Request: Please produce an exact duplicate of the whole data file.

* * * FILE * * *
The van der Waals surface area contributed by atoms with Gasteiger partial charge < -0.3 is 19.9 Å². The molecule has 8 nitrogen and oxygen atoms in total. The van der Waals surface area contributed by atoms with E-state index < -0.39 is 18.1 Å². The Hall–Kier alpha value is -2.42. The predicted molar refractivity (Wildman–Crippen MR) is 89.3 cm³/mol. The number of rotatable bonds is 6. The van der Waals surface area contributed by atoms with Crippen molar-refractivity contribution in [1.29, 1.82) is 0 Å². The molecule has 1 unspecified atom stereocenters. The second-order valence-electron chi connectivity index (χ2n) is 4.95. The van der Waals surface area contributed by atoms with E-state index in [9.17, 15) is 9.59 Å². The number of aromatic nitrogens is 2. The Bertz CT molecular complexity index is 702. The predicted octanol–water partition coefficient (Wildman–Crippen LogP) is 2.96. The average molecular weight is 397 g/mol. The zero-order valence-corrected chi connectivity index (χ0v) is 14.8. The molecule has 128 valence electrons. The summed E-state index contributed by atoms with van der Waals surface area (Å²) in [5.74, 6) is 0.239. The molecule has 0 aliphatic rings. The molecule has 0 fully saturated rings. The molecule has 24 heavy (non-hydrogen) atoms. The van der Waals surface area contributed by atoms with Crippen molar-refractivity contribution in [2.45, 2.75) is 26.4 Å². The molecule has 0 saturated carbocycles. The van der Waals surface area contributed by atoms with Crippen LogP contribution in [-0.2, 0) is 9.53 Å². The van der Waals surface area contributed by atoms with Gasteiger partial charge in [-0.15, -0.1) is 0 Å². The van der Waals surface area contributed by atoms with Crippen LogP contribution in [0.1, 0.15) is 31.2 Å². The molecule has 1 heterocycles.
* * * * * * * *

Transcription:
The van der Waals surface area contributed by atoms with Gasteiger partial charge < -0.3 is 19.9 Å². The molecule has 8 nitrogen and oxygen atoms in total. The van der Waals surface area contributed by atoms with E-state index < -0.39 is 18.1 Å². The Hall–Kier alpha value is -2.42. The predicted molar refractivity (Wildman–Crippen MR) is 89.3 cm³/mol. The number of rotatable bonds is 6. The van der Waals surface area contributed by atoms with Crippen molar-refractivity contribution in [1.29, 1.82) is 0 Å². The molecule has 1 unspecified atom stereocenters. The second-order valence-electron chi connectivity index (χ2n) is 4.95. The van der Waals surface area contributed by atoms with E-state index in [9.17, 15) is 9.59 Å². The number of aromatic nitrogens is 2. The Bertz CT molecular complexity index is 702. The predicted octanol–water partition coefficient (Wildman–Crippen LogP) is 2.96. The average molecular weight is 397 g/mol. The zero-order valence-corrected chi connectivity index (χ0v) is 14.8. The molecule has 128 valence electrons. The summed E-state index contributed by atoms with van der Waals surface area (Å²) in [5.74, 6) is 0.239. The molecule has 0 aliphatic rings. The molecule has 0 fully saturated rings. The molecule has 24 heavy (non-hydrogen) atoms. The van der Waals surface area contributed by atoms with Crippen molar-refractivity contribution in [2.45, 2.75) is 26.4 Å². The molecule has 0 saturated carbocycles. The van der Waals surface area contributed by atoms with Crippen LogP contribution in [-0.2, 0) is 9.53 Å². The van der Waals surface area contributed by atoms with Gasteiger partial charge in [-0.15, -0.1) is 0 Å². The van der Waals surface area contributed by atoms with Crippen LogP contribution in [0.1, 0.15) is 31.2 Å². The molecule has 1 heterocycles.